One of the more depressing aspects of the New York Knicks' crummy start to the season was the lackluster offensive output of Carmelo Anthony. Most observers figured the team might struggle to grasp the Triangle offense, but there was always the hope that Melo would at least be able to bail them out through the occasional burst of scoring brilliance. That's what Melo do, after all.
Through the first nine games, however, Melo didn't do what Melo do. The former scoring champ averaged a paltry (for him) 21.0 points on 41.0 percent shooting. New offensive system or no, that simply wasn't going to get it done.
That all seemed to change on Friday night against the Utah Jazz, as Melo exploded for an NBA season-high 46 points in a close loss. He followed that up on Sunday with 28 points in a (hopefully) slump-busting win over the Denver Nuggets.
What changed for Melo? Watching the past two games, it certainly seemed like to he was getting to the rim far more often, and the numbers certainly back that up. Here's the split of Melo's field goal attempts in the restricted area:
- First Nine Games: 18-34 (52.9 FG%)
- Last Two Games: 11-13 (84.6 FG%)
Hey, that's much better! He went from averaging two made shots at the rim over his first nine games to averaging 5.5 made shots in his latest two.
All that action close to the hoop has led to a sharp increase in Melo's free throws. He had been averaging a career-low 4.8 free throw attempts per game heading into Friday, but got to the line 16 times against Utah and backed that up with eight trips to the charity stripe in the win over Denver.
Looking back at the game footage, there was no huge strategic change in the Knicks' offense. Melo continued to play mostly at the small forward and continued to post up on the weak side. The main difference was his post position and his overall sense of nastiness.
Now, many fans (myself included), would prefer Melo play more minutes at the power forward. He's not terribly quick at this point in his career, and that often gets exploited when he's playing against modern NBA wings. But if the Knicks are going to continue to play him at the 3, they might as well exploit the fact that he far too strong for most small forwards.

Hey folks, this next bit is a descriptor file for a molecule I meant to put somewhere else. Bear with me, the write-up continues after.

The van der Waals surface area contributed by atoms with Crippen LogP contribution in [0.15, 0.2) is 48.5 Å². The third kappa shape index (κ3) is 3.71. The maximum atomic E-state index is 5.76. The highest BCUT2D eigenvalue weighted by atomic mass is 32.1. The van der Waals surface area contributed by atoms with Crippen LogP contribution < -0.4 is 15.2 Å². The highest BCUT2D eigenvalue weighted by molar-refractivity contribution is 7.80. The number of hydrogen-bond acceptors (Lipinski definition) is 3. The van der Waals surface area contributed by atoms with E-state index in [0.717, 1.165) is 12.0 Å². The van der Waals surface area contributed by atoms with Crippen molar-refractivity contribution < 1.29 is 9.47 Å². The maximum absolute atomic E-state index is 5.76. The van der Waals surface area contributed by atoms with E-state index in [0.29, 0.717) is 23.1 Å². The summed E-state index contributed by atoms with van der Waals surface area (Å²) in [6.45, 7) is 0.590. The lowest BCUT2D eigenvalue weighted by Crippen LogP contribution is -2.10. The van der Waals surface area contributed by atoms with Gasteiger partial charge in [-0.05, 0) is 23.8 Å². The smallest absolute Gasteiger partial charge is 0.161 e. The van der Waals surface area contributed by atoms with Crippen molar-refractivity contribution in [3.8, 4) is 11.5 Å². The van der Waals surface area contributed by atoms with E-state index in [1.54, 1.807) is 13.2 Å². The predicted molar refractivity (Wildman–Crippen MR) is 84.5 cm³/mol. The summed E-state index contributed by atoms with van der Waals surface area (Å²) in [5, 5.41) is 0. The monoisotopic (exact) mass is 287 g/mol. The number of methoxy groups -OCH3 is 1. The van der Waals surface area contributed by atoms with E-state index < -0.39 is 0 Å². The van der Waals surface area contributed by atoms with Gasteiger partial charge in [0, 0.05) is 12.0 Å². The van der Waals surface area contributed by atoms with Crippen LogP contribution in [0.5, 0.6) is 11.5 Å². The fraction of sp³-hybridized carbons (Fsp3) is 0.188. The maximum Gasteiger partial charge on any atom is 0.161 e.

And that is exactly what happened over the weekend. Instead of staying on the weak-side elbow and settling primarily for mid-range jumpers, Melo took the poor schmucks guarding him deeeeeep into the post. He did it repeatedly against Gordon Hayward on Friday, and he kept it up against our old buddy Danilo Gallinari on Sunday:
Gallo isn't exactly a minnow out there -- he's 6'10" and has played more than one-third of his career minutes at power forward -- but the dude can't bang with Melo. Few can.
You could see Melo's confidence growing with every successful sojourn to the rim. And that led to the second, perhaps most critical adjustment -- even when he was forced out to the elbow, Melo didn't settle.
In this possession, Alonzo Gee does a tremendous job denying Melo the deep post position he wants. Melo catches the ball far from the basket, but instead of firing away he remembers, "Oh yeah, this is Alonzo Gee guarding me," slips past the defender and gets him into the air to draw the foul:
Of course, this scoring dominance will inevitably bring out calls of "SAME OLD GLORREEEEE BOY MELO WHY DOESN'T HE PASS FOR ONCE?" It is important to recall the situation he faced this weekend -- Iman Shumpert and Amar'e Stoudemire missed Friday's game (Shump left after the first minute with a hip injury) and Shump stayed out of Sunday's game. Those were the Knicks' second and third-leading scorers. With those guys out, and the opponent refusing to send a help defender Melo's way until after he has made his move to the rim, the guy damn well better get his buckets.
Can Melo continue his post dominance this week? How will he handle it when teams start bringing double-teams his way as he posts up? We'll find out Tuesday night in Milwaukee. The Bucks, believe it or not, boast one of the league's best defenses so far, and head coach Jason Kidd certainly knows Melo's tendencies. This should be a good test.
Hopefully this past weekend was a turning point in Carmelo Anthony's 2014-15 season. The Knicks needed him in a big way, and he did everything he could to deliver. That's what superstars do.